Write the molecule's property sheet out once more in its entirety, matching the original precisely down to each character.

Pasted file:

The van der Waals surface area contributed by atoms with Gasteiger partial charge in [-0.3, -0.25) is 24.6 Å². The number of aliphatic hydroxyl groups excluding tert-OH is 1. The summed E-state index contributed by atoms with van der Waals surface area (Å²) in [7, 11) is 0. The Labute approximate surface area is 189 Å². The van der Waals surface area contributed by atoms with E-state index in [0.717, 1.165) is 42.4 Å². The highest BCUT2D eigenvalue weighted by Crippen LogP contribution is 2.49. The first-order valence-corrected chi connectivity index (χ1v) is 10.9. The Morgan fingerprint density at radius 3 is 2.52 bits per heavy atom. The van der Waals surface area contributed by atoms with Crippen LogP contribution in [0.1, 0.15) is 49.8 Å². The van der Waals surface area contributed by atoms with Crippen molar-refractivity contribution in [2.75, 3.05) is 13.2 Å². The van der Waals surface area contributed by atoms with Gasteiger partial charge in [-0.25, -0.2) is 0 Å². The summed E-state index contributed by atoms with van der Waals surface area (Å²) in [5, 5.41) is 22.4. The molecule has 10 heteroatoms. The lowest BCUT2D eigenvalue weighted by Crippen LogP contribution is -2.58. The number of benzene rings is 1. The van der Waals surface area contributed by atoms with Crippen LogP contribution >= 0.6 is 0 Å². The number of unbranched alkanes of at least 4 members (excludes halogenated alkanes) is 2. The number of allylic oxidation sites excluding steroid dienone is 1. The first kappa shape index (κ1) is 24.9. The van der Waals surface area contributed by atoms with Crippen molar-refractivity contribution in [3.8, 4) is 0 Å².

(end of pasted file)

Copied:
The van der Waals surface area contributed by atoms with Gasteiger partial charge in [-0.3, -0.25) is 24.6 Å². The number of aliphatic hydroxyl groups excluding tert-OH is 1. The summed E-state index contributed by atoms with van der Waals surface area (Å²) in [7, 11) is 0. The Labute approximate surface area is 189 Å². The van der Waals surface area contributed by atoms with E-state index in [0.717, 1.165) is 42.4 Å². The highest BCUT2D eigenvalue weighted by Crippen LogP contribution is 2.49. The first-order valence-corrected chi connectivity index (χ1v) is 10.9. The Morgan fingerprint density at radius 3 is 2.52 bits per heavy atom. The van der Waals surface area contributed by atoms with Crippen LogP contribution in [0.1, 0.15) is 49.8 Å². The van der Waals surface area contributed by atoms with Crippen molar-refractivity contribution in [2.75, 3.05) is 13.2 Å². The van der Waals surface area contributed by atoms with Gasteiger partial charge in [-0.25, -0.2) is 0 Å². The summed E-state index contributed by atoms with van der Waals surface area (Å²) in [5, 5.41) is 22.4. The molecule has 10 heteroatoms. The lowest BCUT2D eigenvalue weighted by Crippen LogP contribution is -2.58. The number of benzene rings is 1. The van der Waals surface area contributed by atoms with Crippen LogP contribution >= 0.6 is 0 Å². The number of unbranched alkanes of at least 4 members (excludes halogenated alkanes) is 2. The number of allylic oxidation sites excluding steroid dienone is 1. The first kappa shape index (κ1) is 24.9. The van der Waals surface area contributed by atoms with Crippen molar-refractivity contribution in [3.8, 4) is 0 Å².